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  • Logan
    April 15, 2017
    Amazing! I'm just gonna come off the bat and just say this comic is the best I've read all year! So I have not read any of the Female Thor comics, really want to, just haven't gotten around to it yet, but since then we haven't seen Male Thor in a while, and were all wandering where is he? Well this comic shows us. Thor is not calling himself Thor anymore, now he just calls himself Odinson, cause he feels unworthy of even having the name Thor; basically he's just down on his luck, till he hears o Amazing! I'm just gonna come off the bat and just say this comic is the best I've read all year! So I have not read any of the Female Thor comics, really want to, just haven't gotten around to it yet, but since then we haven't seen Male Thor in a while, and were all wandering where is he? Well this comic shows us. Thor is not calling himself Thor anymore, now he just calls himself Odinson, cause he feels unworthy of even having the name Thor; basically he's just down on his luck, till he hears of another Mjolnir which once belonged to the Ultimate Thor and has been left untouched since Secret Wars. So Thor goes off to find it, but of course a badass weapon just lying around is gonna attract the attention of villains who want it as well! The main reason I like this story so much is just of how well Aaron writes it, its a very personal story for Thor, and its executed perfectly! Its also quite dark, its not like the upcoming Thor: Ragnarok (even though the premise and character designs is very similar?), no "He's a friend from work!!!" jokes. Artwork is also amazing, its dark and gritty and fits Aarons Writing! Only thing I'm not too hot on is the ending, I guess its best ending for the character, but it also felt a little anti-climatic... But otherwise, this was an amazing mini which I fully recommend to any Thor Fan, or anyone really!
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  • Anthony
    March 25, 2017
    I'm behind on the current ongoing Thor book, but I wanted to read this because it follows the Odinson and is kind of a sequel to Original Sin and Secret Wars/Jason Aaron's Secret Wars tie-in Thors.And man, I love Jason Aaron's run on Thor, and this is a worthy addition to it. We follow Odinson on his quest for the Ultimate Thor's hammer but he's not the only one who seeks it, Thanos also wants the hammer. It did feel a little like Thanos was included in this just because Marvel are pushing them I'm behind on the current ongoing Thor book, but I wanted to read this because it follows the Odinson and is kind of a sequel to Original Sin and Secret Wars/Jason Aaron's Secret Wars tie-in Thors.And man, I love Jason Aaron's run on Thor, and this is a worthy addition to it. We follow Odinson on his quest for the Ultimate Thor's hammer but he's not the only one who seeks it, Thanos also wants the hammer. It did feel a little like Thanos was included in this just because Marvel are pushing them as much as they can at the moment, but him wanting a powerful Marvel universe weapon does make sense and since I love Infinity, I liked seeing Black Swan and Proxima Midnight again. Beta Ray Bill also joins the Odinson and having him in a book is always a good thing.This is a really good Thor book, but the only thing that lets it down is Coipel isn't on art for the full book. The guy seems to struggle to even get five issues a year out now which is a shame because he draws an awesome Thor. They do use it as an excuse to get other well known Thor artists to do some pages, I just hate that we keep getting Olivier Coipel announced on cool sounding books and then for reasons which I don't know, he can't fully finish the book.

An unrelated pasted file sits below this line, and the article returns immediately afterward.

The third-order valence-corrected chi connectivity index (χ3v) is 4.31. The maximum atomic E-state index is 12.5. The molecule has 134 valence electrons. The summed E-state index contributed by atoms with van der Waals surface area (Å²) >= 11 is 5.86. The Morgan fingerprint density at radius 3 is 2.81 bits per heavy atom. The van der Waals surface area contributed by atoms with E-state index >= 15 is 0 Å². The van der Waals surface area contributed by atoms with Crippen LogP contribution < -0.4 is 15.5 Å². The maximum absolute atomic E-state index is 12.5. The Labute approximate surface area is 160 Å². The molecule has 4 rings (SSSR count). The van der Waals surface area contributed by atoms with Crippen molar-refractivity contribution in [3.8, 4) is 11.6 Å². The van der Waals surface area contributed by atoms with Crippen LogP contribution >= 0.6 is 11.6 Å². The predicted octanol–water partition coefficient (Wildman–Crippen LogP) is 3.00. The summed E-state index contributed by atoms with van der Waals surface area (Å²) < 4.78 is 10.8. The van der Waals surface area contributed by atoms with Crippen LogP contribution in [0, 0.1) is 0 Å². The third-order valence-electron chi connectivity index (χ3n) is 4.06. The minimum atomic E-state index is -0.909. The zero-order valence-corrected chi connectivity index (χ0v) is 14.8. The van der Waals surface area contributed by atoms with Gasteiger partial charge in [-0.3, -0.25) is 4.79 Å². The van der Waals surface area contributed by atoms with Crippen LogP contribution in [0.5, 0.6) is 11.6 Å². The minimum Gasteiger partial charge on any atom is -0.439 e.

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  • Dan
    May 28, 2017
    The main Thor series has a female Thor running the show after Odinson became unworthy to wield his hammer Mjolnir during 'Original Sin'. In this limited series, the Odinson goes on a mission to find the Mjolnir from the Ultimate universe and save it and Asgard from the clutches of the Collector. In terms of continuity this is a confusing one. For Odinson it follows "Original Sin", for the Ultimate Mjolnir it follows "Secret Wars", for Thanos is follows "Civil War II", there's plenty of reference The main Thor series has a female Thor running the show after Odinson became unworthy to wield his hammer Mjolnir during 'Original Sin'. In this limited series, the Odinson goes on a mission to find the Mjolnir from the Ultimate universe and save it and Asgard from the clutches of the Collector. In terms of continuity this is a confusing one. For Odinson it follows "Original Sin", for the Ultimate Mjolnir it follows "Secret Wars", for Thanos is follows "Civil War II", there's plenty of references back to the "Thor: God of Thunder" run and even some to the "Journey Into Mystery" days. Fortunately I've been following Thor since God of Thunder #1 but I did fear this might get lost for newer readers. The story was superb. On the one hand it's a fairly simple mission to rescue Asgard. Odinson, old mate Beta Ray Bill and new mate Thori the Helhound are collected by the Collector, along with Asgard itself. All the while Odinson is dealing with the fact his is no longer worthy what this actually means. We've seen little of him in this state and it's a different, less heroic take on the character. He's almost an anti-hero here. Also, we finally learn what the Watcher said to Thor that made him unworthy which is great and a little surprising. Oliver Coipel is on art duties here and he completely smashes it. Unworthy Thor himself looks great and there's epic battle scenes and fabulous landscapes. We get a glimpse of young Thor and the formerly worthy Thor, which has always worked well, and other artists take charge for these short sections. Whilst I do like the current Mighty Thor run I miss the Odison and the God of Thunder run days. This was the perfect continuation of that epic run. A bit too wrapped up in continuity for some readers I think but for me my only complaint is this isn't an ongoing series!